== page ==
Stephen Gerald Breyer is an associate justice of the Supreme Court of the United States. Appointed in 1994, Breyer is often regarded as more liberal than most other members of the court. He is highly regarded across the political spectrum for his pragmatic, rather than ideological, approach to the Constitution. In Bush v. Gore, which settled the controversial 2000 presidential election between George W. Bush and Al Gore, he issued a widely respected dissent which criticized those who would decide the case on the basis of equal protection. Breyer, a Rhodes Scholar, was educated at Stanford, Oxford and Harvard. He is the author of Breaking the Vicious Circle: Toward Effective Risk Regulation. Ideas recorded at the 2007 Aspen Ideas Festival on: 7/5/07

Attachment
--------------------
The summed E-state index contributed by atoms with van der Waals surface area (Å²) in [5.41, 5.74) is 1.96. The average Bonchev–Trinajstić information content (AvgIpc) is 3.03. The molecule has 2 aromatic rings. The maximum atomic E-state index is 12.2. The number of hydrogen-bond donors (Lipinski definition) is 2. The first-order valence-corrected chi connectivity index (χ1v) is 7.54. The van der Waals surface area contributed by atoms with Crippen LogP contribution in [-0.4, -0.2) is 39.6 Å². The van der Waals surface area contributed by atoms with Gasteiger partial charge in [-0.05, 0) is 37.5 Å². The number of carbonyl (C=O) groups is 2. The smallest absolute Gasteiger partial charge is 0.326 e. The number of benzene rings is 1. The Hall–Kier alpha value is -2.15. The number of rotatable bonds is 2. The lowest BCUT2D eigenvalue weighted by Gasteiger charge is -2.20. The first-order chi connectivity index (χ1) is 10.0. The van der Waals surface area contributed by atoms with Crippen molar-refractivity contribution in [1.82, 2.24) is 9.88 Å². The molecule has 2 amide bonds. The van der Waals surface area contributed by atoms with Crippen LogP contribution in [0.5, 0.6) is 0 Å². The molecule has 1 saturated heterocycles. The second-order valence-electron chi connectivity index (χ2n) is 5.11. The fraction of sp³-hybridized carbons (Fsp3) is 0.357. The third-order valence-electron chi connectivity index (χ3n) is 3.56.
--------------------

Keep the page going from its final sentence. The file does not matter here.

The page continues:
Stephen Breyer: It was a very good time to grow up in San Francisco. It was a wonderful place. We lived in the city. My father was a lawyer for the San Francisco School Board. I still have his watch. It’s his watch. It says “Irving Breyer, San Francisco Unified School District, 1933 – 1973.” He was born in San Francisco. His father moved there, I guess, before the turn of the 20th century. My mother was from Saint Paul. She moved out. I had one brother who was younger. And San Francisco was, as I say, a wonderful place because it was . . . you could very easily get to the mountains. Or I was in the Boy Scouts. I loved the Boy Scouts. We’d go on hiking trips. We could . . . You could go across the Bay. The weather was good. And I don’t think we realized how lucky we were. It didn’t take a lot of money. It really didn’t. And today I guess you’d have to have a lot of money to live the way we did then without very much at all. The times were good.
Recorded on: 7/5/07